Flipping a House Checklist for First-Timers

October 4, 2018


In order to avoid a flipping failure, use this step-by-step flipping a house checklist. 

After careful consideration—and hundreds of Flip or Flop episodes—you’ve decided you’re ready to conquer your first reno. It’s time to create that flipping a house checklist. But where to begin? We have you covered like a remodeled roof.

The residential real estate market is positively piping hot. Recognizing the income potential, DIY'ers and novices believe they have a flair for flipping. In 2017, over 207,000 single-family homes and condos were flipped. Investors are earning a tidy sum on their purchases, with the average ROI topping $68,140.

Tarek and Christina make it look easy, but there’s more to flipping than meets your HGTV-obsessed eye. In order to avoid a flipping failure, use this step-by-step flipping a house checklist. 

Before you start the process, make sure you have:

  • A high credit score: Aim for a credit score of 750 or above. Without strong credit, you risk loan rejection, a low loan amount or a sky-high interest rate.
  • A generous down payment: Flip loans have higher interest rates than conventional home loans. Keeping that in mind, you’ll need extra cash in hand. A minimum of 25% is what most traditional lenders will want from you.
  • A solid background on home projects: From kitchen renovation costs to roof repairs, every project varies. Bone up on the basics before demo day.
  • A list of go-to contractors: Jot down project professionals you’ve had positive experiences with in the past. Don’t know that many? Ask friends or check out recommendations on Nextdoor or Angie’s List.
  • A mentor: We know you’ve spent a lot of (screen) time with Joanna Gaines, but she doesn’t count. If you don’t know any successful house flippers, post an ad online and offer an incentive. For instance, give your mentor 5% of the profits from your upcoming flip.

Now you’re ready for your first flip. Part 2 of your flipping a house checklist:

1. Set your Budget
At this point in your residence rebuild, you should be used to running numbers. While it’s not fun to think about, determine the amount of money you can afford to lose on your flip. It’s always best to budget for the worst-case scenario.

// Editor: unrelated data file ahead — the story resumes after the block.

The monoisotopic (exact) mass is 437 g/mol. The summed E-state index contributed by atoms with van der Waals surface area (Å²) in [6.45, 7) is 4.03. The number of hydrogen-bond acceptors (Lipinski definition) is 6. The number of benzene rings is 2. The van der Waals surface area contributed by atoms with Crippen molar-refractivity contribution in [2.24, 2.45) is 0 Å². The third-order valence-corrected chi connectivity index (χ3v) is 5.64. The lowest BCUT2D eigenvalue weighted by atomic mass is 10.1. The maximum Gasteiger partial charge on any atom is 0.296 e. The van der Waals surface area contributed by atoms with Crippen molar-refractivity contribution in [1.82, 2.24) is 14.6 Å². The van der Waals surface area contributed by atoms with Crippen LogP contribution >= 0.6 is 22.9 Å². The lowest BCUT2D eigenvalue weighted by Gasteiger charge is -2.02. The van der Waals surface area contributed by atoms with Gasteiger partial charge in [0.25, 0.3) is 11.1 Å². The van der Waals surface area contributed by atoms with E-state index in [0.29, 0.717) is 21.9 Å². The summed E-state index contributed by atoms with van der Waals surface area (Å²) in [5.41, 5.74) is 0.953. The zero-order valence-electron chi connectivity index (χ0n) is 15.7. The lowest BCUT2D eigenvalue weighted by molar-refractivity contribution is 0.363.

Here’s a breakdown of what your overall budget will look like:

  • House and Property Purchase: 50-60%
  • Upgrades and Renovation: 15-20%
  • Selling Costs: 10%
  • Cushion: 15-20%

Finally, set a 20% goal for return on investment.

2. Pick a Property
Stretch your beginner’s luck—scour properties in close proximity to your house. You know your neighborhood, which will give you a leg up when picking a property. You can also explore an up-and-coming area. Set up alerts on websites like Redfin, RealtyTrac, Zillow and Auction.com.

It can be hard to distinguish profitable from money pit. Here’s how to avoid a house with too many projects:

  • Explore the attic: Look for dripping, poor insulation and faulty wiring.
  • Turn on the water: Turn on the fixtures in the bathrooms and kitchen to get an idea of the plumbing situation. Weak water pressure or absence of flow are both red flags.
  • Ask about permits: Ensure all electrical, plumbing, and HVAC systems were installed with a permit.

    Use a company like BuildFax to get a detailed home report for less than $40. Think of it as a pre-inspection.

3. Prioritize Projects
Consider the rooms that need the most work. There’s a difference between nice-to-have and must-have. Quartz countertops are swoon-worthy, but proper plumbing is a must. After your inspection, conquer the requirements before you go crazy creating that open-concept kitchen. Once the boring stuff is out of the way (no offense, electrical codes), prioritize the cosmetic projects.

Research which reno tasks will give you the biggest ROI. For example, simply painting a door can add $6000 to your resell value! Don’t be afraid to enlist the advice of your realtor, contractor, inspector and appraiser.

Couple looking at color palette. A fresh coat of paint can bring new life to your flip.



4. Rebuild with Buyers in Mind
Remember, you’re not the one that’s going live in this house. Base your design on what will appeal to potential buyers—rather than your own tastes. Though every buyer is different, there are some commonalities when it comes to upgrades.

Start by picking paint colors that go with everything—like whites, grays and beiges. Hardwood floors are in high demand, but they also come with a high price tag. Explore options like waterproof vinyl or wood-look tile. These floor replacements are low maintenance, durable and look just like the real thing.

Purchasing a home is one of the biggest financial investments people make in their lifetime. They will look for any opportunity to cut costs in the long run. Which is why it’s no surprise that 90% of homebuyers want energy-efficient appliances and windows.

Good things take time, and home flips are no exception. In fact, it takes an average of 182 days to finish a flip. Channel your inner Zen and treat each project as a learning opportunity. Here’s to graduating from flipping virgin to renovation royalty!

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